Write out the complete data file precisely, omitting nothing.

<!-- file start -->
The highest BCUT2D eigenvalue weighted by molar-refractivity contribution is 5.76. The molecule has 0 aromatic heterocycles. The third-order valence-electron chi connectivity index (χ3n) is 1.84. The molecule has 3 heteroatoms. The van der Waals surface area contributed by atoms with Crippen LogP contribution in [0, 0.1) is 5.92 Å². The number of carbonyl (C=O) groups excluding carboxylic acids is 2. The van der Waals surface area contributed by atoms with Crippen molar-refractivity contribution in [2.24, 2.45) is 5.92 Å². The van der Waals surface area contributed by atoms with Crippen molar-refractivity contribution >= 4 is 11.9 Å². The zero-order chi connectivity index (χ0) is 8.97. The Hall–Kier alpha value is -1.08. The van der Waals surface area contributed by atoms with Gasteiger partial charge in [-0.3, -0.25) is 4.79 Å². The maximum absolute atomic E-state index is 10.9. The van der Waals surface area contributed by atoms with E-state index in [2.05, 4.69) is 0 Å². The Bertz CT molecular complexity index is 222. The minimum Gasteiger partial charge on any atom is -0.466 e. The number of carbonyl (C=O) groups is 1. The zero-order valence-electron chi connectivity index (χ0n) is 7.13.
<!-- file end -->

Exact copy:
The highest BCUT2D eigenvalue weighted by molar-refractivity contribution is 5.76. The molecule has 0 aromatic heterocycles. The third-order valence-electron chi connectivity index (χ3n) is 1.84. The molecule has 3 heteroatoms. The van der Waals surface area contributed by atoms with Crippen LogP contribution in [0, 0.1) is 5.92 Å². The number of carbonyl (C=O) groups excluding carboxylic acids is 2. The van der Waals surface area contributed by atoms with Crippen molar-refractivity contribution in [2.24, 2.45) is 5.92 Å². The van der Waals surface area contributed by atoms with Crippen molar-refractivity contribution >= 4 is 11.9 Å². The zero-order chi connectivity index (χ0) is 8.97. The Hall–Kier alpha value is -1.08. The van der Waals surface area contributed by atoms with Gasteiger partial charge in [-0.3, -0.25) is 4.79 Å². The maximum absolute atomic E-state index is 10.9. The van der Waals surface area contributed by atoms with E-state index in [2.05, 4.69) is 0 Å². The Bertz CT molecular complexity index is 222. The minimum Gasteiger partial charge on any atom is -0.466 e. The number of carbonyl (C=O) groups is 1. The zero-order valence-electron chi connectivity index (χ0n) is 7.13.